As Japanese flavors become more ubiquitous, chefs have room to reinterpret the classics. That’s what Executive Chef Patrick McKee does with the Mushroom Dashi at the global neighborhood eatery SouthFork.
“It’s my unique take on a traditional dish that has maintained such popularity that I haven’t taken it off the menu since it was put on,” says McKee.
A thoughtful build that changes by the season makes this updated classic a standout.Dried shiitake mushrooms are soaked in cold water overnight, then strained. The leftover water is heated with kombu, for earthiness and savoriness, then strained again.
Sake, shoyu, mirin, rice-wine vinegar and Shaoxing rice wine are added to the broth. “This combination helps heighten the level of flavor with saltiness from the shoyu and the brightness from the rice-wine vinegar and Shaoxing,” says McKee.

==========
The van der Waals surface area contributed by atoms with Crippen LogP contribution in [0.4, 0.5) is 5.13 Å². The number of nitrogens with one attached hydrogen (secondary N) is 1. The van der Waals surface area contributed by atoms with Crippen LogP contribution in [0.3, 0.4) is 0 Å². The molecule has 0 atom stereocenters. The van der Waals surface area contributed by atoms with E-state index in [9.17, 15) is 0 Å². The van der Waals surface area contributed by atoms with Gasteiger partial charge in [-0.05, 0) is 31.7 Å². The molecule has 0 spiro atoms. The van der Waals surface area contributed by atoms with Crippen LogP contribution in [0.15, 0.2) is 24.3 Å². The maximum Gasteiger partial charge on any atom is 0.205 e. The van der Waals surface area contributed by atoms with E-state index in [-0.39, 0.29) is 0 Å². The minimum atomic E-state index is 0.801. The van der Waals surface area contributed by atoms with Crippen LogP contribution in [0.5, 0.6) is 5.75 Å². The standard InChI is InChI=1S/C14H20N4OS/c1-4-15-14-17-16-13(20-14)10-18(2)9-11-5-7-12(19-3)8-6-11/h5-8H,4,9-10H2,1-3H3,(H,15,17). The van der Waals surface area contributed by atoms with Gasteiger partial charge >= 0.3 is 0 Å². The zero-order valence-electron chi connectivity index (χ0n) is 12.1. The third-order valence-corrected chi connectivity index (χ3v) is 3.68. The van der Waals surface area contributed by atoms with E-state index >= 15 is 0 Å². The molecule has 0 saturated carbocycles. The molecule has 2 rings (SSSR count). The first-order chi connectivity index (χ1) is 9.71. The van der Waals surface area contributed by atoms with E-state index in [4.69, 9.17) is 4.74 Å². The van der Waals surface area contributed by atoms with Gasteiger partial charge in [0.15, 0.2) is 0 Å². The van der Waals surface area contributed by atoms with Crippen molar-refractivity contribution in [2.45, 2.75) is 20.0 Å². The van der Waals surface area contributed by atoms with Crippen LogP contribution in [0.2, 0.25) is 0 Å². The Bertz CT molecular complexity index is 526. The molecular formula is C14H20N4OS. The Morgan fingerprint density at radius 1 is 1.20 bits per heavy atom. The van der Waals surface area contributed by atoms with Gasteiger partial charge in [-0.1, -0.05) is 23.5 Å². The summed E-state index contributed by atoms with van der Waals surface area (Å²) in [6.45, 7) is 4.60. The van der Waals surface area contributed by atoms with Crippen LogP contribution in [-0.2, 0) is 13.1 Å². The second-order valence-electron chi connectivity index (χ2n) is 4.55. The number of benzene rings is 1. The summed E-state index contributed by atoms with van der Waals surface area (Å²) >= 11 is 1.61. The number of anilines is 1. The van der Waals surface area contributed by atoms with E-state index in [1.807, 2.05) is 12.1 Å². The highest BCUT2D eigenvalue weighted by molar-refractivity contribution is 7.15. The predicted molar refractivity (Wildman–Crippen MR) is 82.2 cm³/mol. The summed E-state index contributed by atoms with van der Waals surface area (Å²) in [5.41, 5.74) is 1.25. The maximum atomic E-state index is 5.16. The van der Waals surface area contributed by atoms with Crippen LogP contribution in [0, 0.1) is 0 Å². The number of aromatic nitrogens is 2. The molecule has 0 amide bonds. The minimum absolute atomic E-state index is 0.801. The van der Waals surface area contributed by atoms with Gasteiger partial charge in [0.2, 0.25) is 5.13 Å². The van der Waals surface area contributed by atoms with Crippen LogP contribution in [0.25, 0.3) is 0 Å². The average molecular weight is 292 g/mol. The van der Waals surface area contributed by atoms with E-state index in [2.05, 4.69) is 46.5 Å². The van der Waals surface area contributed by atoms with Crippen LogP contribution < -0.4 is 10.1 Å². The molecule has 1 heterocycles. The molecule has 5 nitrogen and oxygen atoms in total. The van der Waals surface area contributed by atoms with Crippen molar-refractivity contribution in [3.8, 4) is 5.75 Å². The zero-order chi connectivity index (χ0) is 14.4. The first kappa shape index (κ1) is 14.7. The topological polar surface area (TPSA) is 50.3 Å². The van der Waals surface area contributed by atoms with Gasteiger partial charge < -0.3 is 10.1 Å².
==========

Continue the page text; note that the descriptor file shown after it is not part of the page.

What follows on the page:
Vegetables, oyster mushrooms, seaweed, miso butter and smoked tofu contribute substance to the broth. Says McKee, “The element of smoked tofu gives it an almost meaty flavor, making it popular with vegetarians and non-vegetarians alike.”
In warmer months, McKee offers a different take on the dashi, adding seared spot prawns and using tomato water steeped with the bone broth, lending extra smokiness. The bright red broth also looks enticing against the green seaweed and white tofu in this version.
“Dashi will always be on the menu here in some fashion,” says McKee. “It has become a signature item.”